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The Tax Strategy Built for RE Investors

Published April 30, 2023
With April now behind us, and tax season closed, it's never too late to dive into the tax benefits of real estate and how you can set yourself up for success come tax season 2024. Before diving into the tax benefits of real estate, let's talk briefly about the purpose of taxes.

With April now behind us, and tax season closed, it’s never too late to dive into the tax benefits of real estate and how you can set yourself up for success come tax season 2024. Before diving into the tax benefits of real estate, let’s talk briefly about the purpose of taxes. The tax code is obviously written with the intent to levy a tariff on you and me, but it also tells us what activities the government is incentivizing or encouraging. Finding tax benefits or tax incentives within the tax code are indicators of economic activity the government (local, state, or federal) is encouraging. Part of any investment strategy each year should include relating investments to what the government is incentivizing via the tax code in order to receive the maximum deductions allowed.

To be upfront, volumes of books and entire careers are dedicated to helping investors maximize the value of their investments by paying as little tax as legally and ethically allowed. At Belz Living, we are simply exposing investors to possible tax strategies within their real estate investing portfolio. This is not professional tax advice.

Let’s focus this article with a popular strategy among real estate investors: the cost segregation study. A cost segregation study or ‘cost seg’ divides up an asset into various categories that can be depreciated at different times on different schedules. Typically, most investors depreciate their real estate investments on the 27.5-year or 39-year straight-line schedule. Using this method is analogous to cutting a stick of butter with an ax. A cost seg study, when performed by a professional service, provides a much more detailed analysis of the property by dividing the asset into four structural components: personal property, land improvements, structures and buildings, and land assets. By dividing the structural components of the property and reclassifying them, they are put into shorter depreciation periods. Personal property (appliances, carpeting, furniture, etc.) are depreciated over five to seven year periods, while land improvements (landscaping, paving, sidewalks) are depreciated over a 15 year period. The physical structure is depreciated at 27.5 years (residential) or 39 years (commercial) while land assets are not depreciated at all. The conclusion of this study serves as the basis for calculating accelerated depreciation during tax season. It also provides the justification should accelerated depreciation fall under the scrutiny of the IRS. The benefits of this study allows investors to maximize the deprecation of their real estate asset by frontloading deprecation deductions against any passive income filed for that tax year.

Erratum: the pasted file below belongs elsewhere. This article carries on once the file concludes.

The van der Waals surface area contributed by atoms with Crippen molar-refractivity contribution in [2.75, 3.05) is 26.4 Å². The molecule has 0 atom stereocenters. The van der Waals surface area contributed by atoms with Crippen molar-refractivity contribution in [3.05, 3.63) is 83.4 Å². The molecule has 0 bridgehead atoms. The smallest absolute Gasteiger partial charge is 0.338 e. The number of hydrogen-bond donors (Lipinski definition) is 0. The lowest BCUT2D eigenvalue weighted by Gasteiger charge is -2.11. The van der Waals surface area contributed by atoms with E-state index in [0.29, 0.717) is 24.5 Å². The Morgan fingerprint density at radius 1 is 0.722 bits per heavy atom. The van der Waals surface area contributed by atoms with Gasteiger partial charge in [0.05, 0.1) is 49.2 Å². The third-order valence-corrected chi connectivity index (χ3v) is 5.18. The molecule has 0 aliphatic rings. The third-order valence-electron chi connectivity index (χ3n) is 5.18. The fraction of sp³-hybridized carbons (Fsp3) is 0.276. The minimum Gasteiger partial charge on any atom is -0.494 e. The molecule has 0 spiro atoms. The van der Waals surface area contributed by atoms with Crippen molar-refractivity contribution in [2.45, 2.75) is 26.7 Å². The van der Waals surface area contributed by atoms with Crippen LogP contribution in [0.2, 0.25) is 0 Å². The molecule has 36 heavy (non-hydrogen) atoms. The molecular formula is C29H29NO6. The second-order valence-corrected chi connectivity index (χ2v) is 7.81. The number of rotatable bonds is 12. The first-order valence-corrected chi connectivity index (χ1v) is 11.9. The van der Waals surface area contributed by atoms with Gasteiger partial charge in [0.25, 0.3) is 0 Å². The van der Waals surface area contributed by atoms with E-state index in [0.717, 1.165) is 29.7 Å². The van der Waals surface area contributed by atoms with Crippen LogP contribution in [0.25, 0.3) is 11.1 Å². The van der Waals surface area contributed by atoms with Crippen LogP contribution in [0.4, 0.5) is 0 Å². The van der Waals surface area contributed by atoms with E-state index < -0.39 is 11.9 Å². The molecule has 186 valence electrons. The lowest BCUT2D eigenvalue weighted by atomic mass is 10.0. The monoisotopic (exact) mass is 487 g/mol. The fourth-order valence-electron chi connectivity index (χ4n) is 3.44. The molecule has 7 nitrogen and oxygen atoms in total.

Now, armed with the knowledge of a cost seg study, let’s look at a practical example: say an investor purchased a building for $1,500,000 and then sold for $2,000,000 a few years later. Many would think the capital gain is $500,000. However, the gain is the sales price minus the adjusted basis of the property. If the property was purchased for $1,500,000, but depreciated over the period of ownership by $500,000, the adjusted basis of the building is actually $1,000,000. Since the building sold for $2,000,000, the taxable gain is actually $1,000,000. $500,000 from property appreciation and $500,000 from depreciation ‘recaptured’ by the IRS. This tax from Uncle Sam is aptly named a depreciation recapture tax. Property appreciation is taxed as a capital gain (0%, 15%, or 20%) while deprecation recapture tax is taxed up to 25%.

Of the many reasons to conduct a cost segregation study, here is the strategy we attempt to implement at Belz Living: frontload depreciation by hedging your tax benefit against inflation. The alternative is using the 27.5 year straight-line depreciation. Using the straight-line method against a building worth $500,000 results in a $18,181 annual deduction. That $18,181 is worth significantly less in real dollars 27.5 years from now, especially considering a high inflationary environment. Taking advantage of the bonused depreciation upfront allows us to trade a real estate asset using a 1031 exchange. The 1031 exchanges allows investors to defer both the capital gains tax and depreciation recapture tax at the sale of the property as long as the proceeds are invested into another “like-kind” property.

The two tactics mentioned above (cost seg and 1031) not only take advantage of bonused appreciations purchasing power multiplier, it eliminates the taxable event that would trigger a 20% capital gains tax and a 25% depreciation recapture tax! These strategies must work with both one’s investment goals and risk appetite, but unlock incredible wealth building potential to those who navigate it appropriately.

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